Uvedale, over all a bend, sable; at their feet, Burgolyon, impaling per
pale, or and gules, a lion passant, Plaiz; argent Burgolyon and Shelton.
The legend round the verge
Orate p.a'i'ab; Radulfi Shelton, militis, et Domine Alicie uxoris ejus,
filie Thome de Uvedal, militis, qui quidem Radulfus, obt. xxv die Apr.
Ao. m. cccc. xxiiii.
Here also was an altar tomb, with a marble stone thereon, and the
portraitures of Sir John Heveningham and his lady, Alice, daughter of
Sir Ralph Shelton; under him were 3 sons, and under her two daughters, all which are reaved and obliterated.
Against the north wall, a neat marble monument, thereon a man
and his wife kneeling at a foldstool, in their ruffs.
Memoriœ sacrum—Hic jacet Robs. West, S.T.P. (et Margareta uxor ejus) qui natus fwt apud Louthe in comitat. Lincolniœ, qui
rector fuit hujus ecclesie annos 30, et rector eccles. de Fakenham 33 annos, obt. 24 die Jnnij Ao. D'ni. 1610, annoq; œtatis 74.
Against the south wall, a mural monument ornamented with books,
lamps, festoons, arms, &c.
Hicjacet sepullus Edwardus Fenn de Houghton, ecclesiœ Christi presbiter, et aliquot annis hujusce curatus, With. et Mariœ generosi filiusAnnis hunc florentibus abstulit alropos, et alter fit libitinœ triumphus,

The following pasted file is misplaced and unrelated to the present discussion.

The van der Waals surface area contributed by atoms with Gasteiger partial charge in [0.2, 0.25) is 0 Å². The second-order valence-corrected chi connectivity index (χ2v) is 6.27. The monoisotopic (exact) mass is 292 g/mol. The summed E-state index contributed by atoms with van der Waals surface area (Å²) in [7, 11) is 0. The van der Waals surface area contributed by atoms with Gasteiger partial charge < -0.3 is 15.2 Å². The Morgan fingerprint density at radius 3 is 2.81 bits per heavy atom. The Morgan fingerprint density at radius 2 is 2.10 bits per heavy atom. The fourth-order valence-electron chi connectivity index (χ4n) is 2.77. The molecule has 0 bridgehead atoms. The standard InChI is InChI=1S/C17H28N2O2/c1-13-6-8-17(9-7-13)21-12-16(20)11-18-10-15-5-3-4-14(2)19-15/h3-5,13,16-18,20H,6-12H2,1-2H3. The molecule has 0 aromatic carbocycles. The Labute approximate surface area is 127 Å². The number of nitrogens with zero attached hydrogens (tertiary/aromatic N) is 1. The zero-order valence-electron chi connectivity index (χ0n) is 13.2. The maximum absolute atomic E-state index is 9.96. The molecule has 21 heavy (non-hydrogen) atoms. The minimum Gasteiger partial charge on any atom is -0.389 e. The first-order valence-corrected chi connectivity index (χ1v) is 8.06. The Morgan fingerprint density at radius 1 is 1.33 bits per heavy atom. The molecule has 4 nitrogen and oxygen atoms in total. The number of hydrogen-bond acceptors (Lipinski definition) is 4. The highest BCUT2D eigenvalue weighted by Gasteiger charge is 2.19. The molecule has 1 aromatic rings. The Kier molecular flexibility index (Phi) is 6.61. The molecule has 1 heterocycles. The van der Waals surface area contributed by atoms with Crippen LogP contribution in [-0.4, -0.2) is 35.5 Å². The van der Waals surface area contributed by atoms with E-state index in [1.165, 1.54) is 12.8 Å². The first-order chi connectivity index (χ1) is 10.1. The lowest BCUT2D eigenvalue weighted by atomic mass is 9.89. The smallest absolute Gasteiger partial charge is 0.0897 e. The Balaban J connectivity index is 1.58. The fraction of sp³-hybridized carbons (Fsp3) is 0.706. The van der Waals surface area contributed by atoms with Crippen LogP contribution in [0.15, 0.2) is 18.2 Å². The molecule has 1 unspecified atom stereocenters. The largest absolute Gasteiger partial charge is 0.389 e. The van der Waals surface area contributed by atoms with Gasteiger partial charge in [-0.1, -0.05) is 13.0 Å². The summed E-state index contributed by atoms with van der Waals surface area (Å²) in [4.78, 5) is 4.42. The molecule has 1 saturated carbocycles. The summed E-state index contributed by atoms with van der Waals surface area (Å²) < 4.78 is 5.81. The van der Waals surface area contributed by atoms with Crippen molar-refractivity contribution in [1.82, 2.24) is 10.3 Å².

cujus prada jacet, antea duobus brevi fratribus ademptis eodem pharetrœ telo: variolis nempe undrq; hunc grassantibus; omnium festina funera, hen miraq; strages invidœ mortis huic fatalis domo Hic familiœ
perquam crescens gloria, cui fuit spes ingens et decus: fortums fortunatus quas brevi reliquit, hunc imminente fato locum sepullurœ designavit. Ipse perquam diligens, multamq; parochianis dilectus, munere
sacro, sive pastoris officio fuerat perfunctus: cœlebs hinc adibat beator.
scdes. Obt. 21 Feb. 1710, œtat. 33.
On a monument, and on a stone near it on the pavement, are his
arms; argent on a fess, azure, three escallops of the first, within a
bordure engrailed of the 2d;—crest, a plume of three ostrich's
In a south window of the chancel, were Kerdeston's arms, impaling
Burgolyon, Shelton impaling Barret, argent, a fess between three mullets, sable; and Loudham, argent, three escotcheons, sable.
In many windows about the church were the arms of Sir Ralph
Shelton, impaling Uvedale, who were probably the builders of or benefactors to the present church, in the reign of Henry VI.
In the window was also the effigies of Sir Thomas Erpingham in
armour, with his arms, and crest, a plume of ostrich's feathers, argent,
issuing out of a coronet, gules, with his motto, Pinche, or Pinke; and
in the steeple window, those of Elmham, Calthorp, Uvedale, &c.
Here were the guilds of All-Saints, St. Margaret, St. Jahn Baptist,
and the chapel of All-Saints
Sir Stephen de Hales, &c. aliened to the prior of Walsingham, lands
and tenements in this town, Warham, Walsingham, &c. in the 8th of
Richard II. and their temporalities in 1428, were 6s. 10d.
In this town was also a little lordship called Snoring's, held by a family of that name. In the 13th of Edward IV. a fine was levied
between Edmund Beding field, Esq. and Robert Clere, Esq. querents,
John Snoring and Juliana his wife, deforciants, of the manor called
Jeffrey Snoring's manor, and lands in Snoring Magna and Parva, &c.
conveyed to Robert Clere from the heirs of Juliana.